Writing Inspiration

Writer’s Challenges: from Career to Criticism

Here we continue our look at the main challenges writers face and what you can do to help yourself deal with them. This list is extracted from Living the Writer’s Life by Eric Maisel, and it isn’t exhaustive. You won’t experience all of these and you may have other challenges that aren’t on the list. I’ve broken it down into several chunks for easy reading – in this part: the letter C!


Locate an honest writer who’s published a lot. Listen to her explanations. Consider them seriously. Take notes. Find a second writer. Are they saying the same things? Now you have something to go on.


Make ‘to do’ lists on erasable boards. Pull the essentials out of the chaos. Lock onto your current writing idea and don’t let go until it has grown whole and beautiful.


Leave this culture or surrender to commercialism. Here, everything you write is a product with a target audience. Your publisher is selling. You are selling. Keep as much of your honour and dignity as you can, but recognise that here, words go to market.


Form a writing group whose central goal is the support of its members. If the first one doesn’t work, start a second. Make some writing friends, meet at least once a month, taste a little community.


Don’t shrug away the fact that you’re not completing things. Say, “I’m anxious but I will finish.” Get to the last sentence of the last page of the last revision. Then launch your piece into the marketplace.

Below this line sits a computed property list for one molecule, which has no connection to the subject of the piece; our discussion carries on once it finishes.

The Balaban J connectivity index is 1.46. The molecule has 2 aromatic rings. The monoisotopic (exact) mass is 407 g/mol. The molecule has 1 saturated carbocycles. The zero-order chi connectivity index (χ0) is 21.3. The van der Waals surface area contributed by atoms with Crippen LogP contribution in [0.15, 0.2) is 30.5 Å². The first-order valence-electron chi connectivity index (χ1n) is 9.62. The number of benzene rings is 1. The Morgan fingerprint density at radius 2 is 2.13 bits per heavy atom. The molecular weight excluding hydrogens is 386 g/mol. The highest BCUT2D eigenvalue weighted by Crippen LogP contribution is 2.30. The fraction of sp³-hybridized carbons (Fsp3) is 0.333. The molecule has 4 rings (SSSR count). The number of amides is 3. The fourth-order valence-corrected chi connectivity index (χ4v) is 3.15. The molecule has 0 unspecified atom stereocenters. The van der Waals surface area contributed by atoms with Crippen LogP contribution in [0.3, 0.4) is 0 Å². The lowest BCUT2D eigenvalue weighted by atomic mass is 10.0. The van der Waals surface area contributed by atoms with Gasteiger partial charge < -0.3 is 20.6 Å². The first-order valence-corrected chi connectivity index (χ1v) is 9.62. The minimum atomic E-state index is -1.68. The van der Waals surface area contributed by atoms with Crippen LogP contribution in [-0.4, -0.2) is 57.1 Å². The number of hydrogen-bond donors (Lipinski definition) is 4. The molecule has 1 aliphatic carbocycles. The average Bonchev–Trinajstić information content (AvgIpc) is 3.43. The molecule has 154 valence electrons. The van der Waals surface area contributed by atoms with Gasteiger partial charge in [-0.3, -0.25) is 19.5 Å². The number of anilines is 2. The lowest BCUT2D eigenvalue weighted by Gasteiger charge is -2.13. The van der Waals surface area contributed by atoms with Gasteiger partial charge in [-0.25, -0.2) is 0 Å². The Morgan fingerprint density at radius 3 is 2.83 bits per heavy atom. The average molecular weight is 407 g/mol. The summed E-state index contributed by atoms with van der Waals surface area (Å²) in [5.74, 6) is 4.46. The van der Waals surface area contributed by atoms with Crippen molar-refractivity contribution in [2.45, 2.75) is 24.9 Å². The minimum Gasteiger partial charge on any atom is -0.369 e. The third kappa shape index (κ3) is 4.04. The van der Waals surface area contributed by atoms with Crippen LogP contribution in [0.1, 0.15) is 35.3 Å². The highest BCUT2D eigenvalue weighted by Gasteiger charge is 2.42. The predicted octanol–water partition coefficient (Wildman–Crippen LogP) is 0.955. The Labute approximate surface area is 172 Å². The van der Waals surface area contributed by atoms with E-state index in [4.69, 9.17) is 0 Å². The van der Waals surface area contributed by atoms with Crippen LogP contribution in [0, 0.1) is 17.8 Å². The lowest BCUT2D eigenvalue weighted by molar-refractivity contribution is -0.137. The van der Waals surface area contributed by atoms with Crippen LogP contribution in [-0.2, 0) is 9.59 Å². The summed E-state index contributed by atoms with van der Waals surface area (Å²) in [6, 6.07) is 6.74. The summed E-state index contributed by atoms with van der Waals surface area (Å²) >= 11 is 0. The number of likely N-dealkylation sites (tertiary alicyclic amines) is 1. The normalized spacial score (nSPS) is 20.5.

Let go of the idea that an ethical person never compromises. Draw a line in the sand over which you won’t cross, but don’t draw it right at your feet.


Get very quiet, quieter than you’ve ever gotten before. Whisper to your compulsion, “You are the master right now, but I am charting a course of emancipation.” Then chart it.


Block out some time. Find a quiet place. Go there. Do some work. Stay there for hours.


Name the conflict out loud. “I want to write but I’m scared I’m untalented.” “I want to sell this story but I’m tired of rejection.” Always name the conflict; that helps it drain. Unnamed conflicts fester.


Write a lot. A lot. Don’t say that you’re unable to craft beautiful things until you’ve given yourself years of trying. Don’t say it even then! Your first piece may be grand; but what if the grand piece is destined to be your ninth, and you stop at eight? What then?


Build a six-foot by six-foot concrete pad in your backyard** and when some criticism rocks you, go stand on your pad. Feel its solidity. Let the tremors subside and then ask yourself, “Is there something in this criticism I need to hear or should I just chuck it?”

**my note: or better still, go find some proper actual earth to stand on.

Stuck? This book may help!

Be a cynic. But be careful. Cynicism is a greased pole on the way to nihilism. Are you sliding? Drop the cynicism and acknowledge the pain and anger underneath.

Next time: the letters D to I!

Read the whole list here



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